Lyrica Approved for SCI Neuropathic Pain
People with spinal cord injury (SCI) now have a new drug to address neuropathic pain. In June, the FDA approved Lyrica (pregabalin) capsules.
“This milestone represents an important opportunity for physicians to more effectively manage the debilitating neuropathic pain that often accompanies spinal cord injury,” said Dr. Diana Cardenas, clinical study investigator; professor and chair of the Department of Rehabilitation Medicine at the University of Miami Miller School of Medicine; and chief of service for rehabilitation medicine and medical director of Jackson Rehabilitation Hospital. “Given the clinical challenges of investigating neuropathic pain in this patient population, any advancements in treatment are welcome by physicians and patients alike.”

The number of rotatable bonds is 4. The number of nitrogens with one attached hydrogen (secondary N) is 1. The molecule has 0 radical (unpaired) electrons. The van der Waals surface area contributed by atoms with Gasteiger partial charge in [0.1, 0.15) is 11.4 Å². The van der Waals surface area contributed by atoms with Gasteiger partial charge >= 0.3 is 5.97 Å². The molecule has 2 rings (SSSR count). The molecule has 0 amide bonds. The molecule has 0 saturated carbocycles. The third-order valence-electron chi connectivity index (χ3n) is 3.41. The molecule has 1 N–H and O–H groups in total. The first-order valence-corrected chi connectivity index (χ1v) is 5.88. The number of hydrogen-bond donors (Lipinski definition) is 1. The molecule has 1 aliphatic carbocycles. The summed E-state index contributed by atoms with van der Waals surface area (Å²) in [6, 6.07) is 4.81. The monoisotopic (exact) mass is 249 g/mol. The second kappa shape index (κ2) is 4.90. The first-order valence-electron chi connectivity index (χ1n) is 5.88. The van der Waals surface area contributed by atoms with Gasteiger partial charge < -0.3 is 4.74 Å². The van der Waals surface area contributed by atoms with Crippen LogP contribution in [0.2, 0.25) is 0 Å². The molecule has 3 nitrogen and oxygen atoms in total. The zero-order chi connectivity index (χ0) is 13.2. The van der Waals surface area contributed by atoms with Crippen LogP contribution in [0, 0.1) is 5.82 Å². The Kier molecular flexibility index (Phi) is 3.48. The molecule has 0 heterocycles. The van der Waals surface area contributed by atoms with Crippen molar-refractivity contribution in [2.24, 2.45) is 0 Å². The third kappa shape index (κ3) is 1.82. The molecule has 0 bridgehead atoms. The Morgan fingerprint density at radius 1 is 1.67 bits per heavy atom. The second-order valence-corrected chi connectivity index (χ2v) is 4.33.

According to the Northwest Regional Spinal Cord Injury System at the University of Washington School of Medicine, the most common type of chronic pain associated with SCI is neuropathic pain; it’s also the hardest to treat. Neuropathic pain can be experienced above, at or below the level of the spinal cord injury, and can occur in areas with no other sensation. This type of pain usually starts within a couple of weeks or months after injury.
The FDA approval of Lyrica is based on two randomized, double-blind, flexibly dosed (150–600 mg/day), placebo-controlled phase III trials, which enrolled 357 patients who had both traumatic and nontraumatic spinal cord injury. Patients were allowed to continue taking medications, including those for pain such as NSAIDs, opioids and non-opioids. The trials showed that Lyrica significantly reduced neuropathic pain associated with spinal cord injury from baseline throughout the duration of the studies, compared to placebo.
The most common adverse events associated with Lyrica use were drowsiness, dizziness, dry mouth, fatigue and swelling of lower limbs.